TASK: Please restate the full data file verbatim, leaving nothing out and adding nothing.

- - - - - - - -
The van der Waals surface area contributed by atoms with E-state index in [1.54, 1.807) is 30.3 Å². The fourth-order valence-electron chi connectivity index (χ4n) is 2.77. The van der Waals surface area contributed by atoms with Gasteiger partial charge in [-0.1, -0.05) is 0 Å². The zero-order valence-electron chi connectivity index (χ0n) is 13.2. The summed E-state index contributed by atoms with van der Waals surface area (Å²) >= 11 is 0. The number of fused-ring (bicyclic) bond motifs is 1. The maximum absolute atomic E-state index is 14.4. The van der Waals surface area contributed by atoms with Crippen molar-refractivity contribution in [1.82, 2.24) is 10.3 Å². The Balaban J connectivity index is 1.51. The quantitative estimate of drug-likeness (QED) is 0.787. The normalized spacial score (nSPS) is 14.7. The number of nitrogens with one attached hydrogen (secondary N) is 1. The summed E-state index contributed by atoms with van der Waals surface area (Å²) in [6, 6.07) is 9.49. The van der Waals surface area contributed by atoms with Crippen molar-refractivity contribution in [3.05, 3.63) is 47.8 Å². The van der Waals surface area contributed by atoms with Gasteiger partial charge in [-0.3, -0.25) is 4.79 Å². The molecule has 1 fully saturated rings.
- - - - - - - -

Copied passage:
The van der Waals surface area contributed by atoms with E-state index in [1.54, 1.807) is 30.3 Å². The fourth-order valence-electron chi connectivity index (χ4n) is 2.77. The van der Waals surface area contributed by atoms with Gasteiger partial charge in [-0.1, -0.05) is 0 Å². The zero-order valence-electron chi connectivity index (χ0n) is 13.2. The summed E-state index contributed by atoms with van der Waals surface area (Å²) >= 11 is 0. The number of fused-ring (bicyclic) bond motifs is 1. The maximum absolute atomic E-state index is 14.4. The van der Waals surface area contributed by atoms with Crippen molar-refractivity contribution in [1.82, 2.24) is 10.3 Å². The Balaban J connectivity index is 1.51. The quantitative estimate of drug-likeness (QED) is 0.787. The normalized spacial score (nSPS) is 14.7. The number of nitrogens with one attached hydrogen (secondary N) is 1. The summed E-state index contributed by atoms with van der Waals surface area (Å²) in [6, 6.07) is 9.49. The van der Waals surface area contributed by atoms with Crippen molar-refractivity contribution in [3.05, 3.63) is 47.8 Å². The van der Waals surface area contributed by atoms with Gasteiger partial charge in [-0.3, -0.25) is 4.79 Å². The molecule has 1 fully saturated rings.